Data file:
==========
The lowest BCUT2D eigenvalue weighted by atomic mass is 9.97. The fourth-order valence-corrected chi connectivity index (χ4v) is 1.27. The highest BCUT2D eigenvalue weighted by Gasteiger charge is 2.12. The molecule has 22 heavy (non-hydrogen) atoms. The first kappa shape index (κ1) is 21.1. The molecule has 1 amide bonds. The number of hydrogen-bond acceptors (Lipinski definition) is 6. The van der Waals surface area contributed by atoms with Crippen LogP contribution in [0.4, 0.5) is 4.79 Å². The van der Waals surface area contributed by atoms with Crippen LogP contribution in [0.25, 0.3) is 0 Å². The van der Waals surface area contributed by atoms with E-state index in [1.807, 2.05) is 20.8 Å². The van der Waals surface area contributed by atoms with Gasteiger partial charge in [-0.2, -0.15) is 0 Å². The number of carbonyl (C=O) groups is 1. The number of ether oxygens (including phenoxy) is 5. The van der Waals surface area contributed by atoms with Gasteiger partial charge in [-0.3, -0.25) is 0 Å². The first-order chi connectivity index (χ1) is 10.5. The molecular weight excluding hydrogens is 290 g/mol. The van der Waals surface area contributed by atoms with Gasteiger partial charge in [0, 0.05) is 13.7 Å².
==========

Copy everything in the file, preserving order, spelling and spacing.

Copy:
The lowest BCUT2D eigenvalue weighted by atomic mass is 9.97. The fourth-order valence-corrected chi connectivity index (χ4v) is 1.27. The highest BCUT2D eigenvalue weighted by Gasteiger charge is 2.12. The molecule has 22 heavy (non-hydrogen) atoms. The first kappa shape index (κ1) is 21.1. The molecule has 1 amide bonds. The number of hydrogen-bond acceptors (Lipinski definition) is 6. The van der Waals surface area contributed by atoms with Crippen LogP contribution in [0.4, 0.5) is 4.79 Å². The van der Waals surface area contributed by atoms with Crippen LogP contribution in [0.25, 0.3) is 0 Å². The van der Waals surface area contributed by atoms with E-state index in [1.807, 2.05) is 20.8 Å². The van der Waals surface area contributed by atoms with Gasteiger partial charge in [-0.2, -0.15) is 0 Å². The number of carbonyl (C=O) groups is 1. The number of ether oxygens (including phenoxy) is 5. The van der Waals surface area contributed by atoms with Gasteiger partial charge in [-0.3, -0.25) is 0 Å². The first-order chi connectivity index (χ1) is 10.5. The molecular weight excluding hydrogens is 290 g/mol. The van der Waals surface area contributed by atoms with Gasteiger partial charge in [0, 0.05) is 13.7 Å².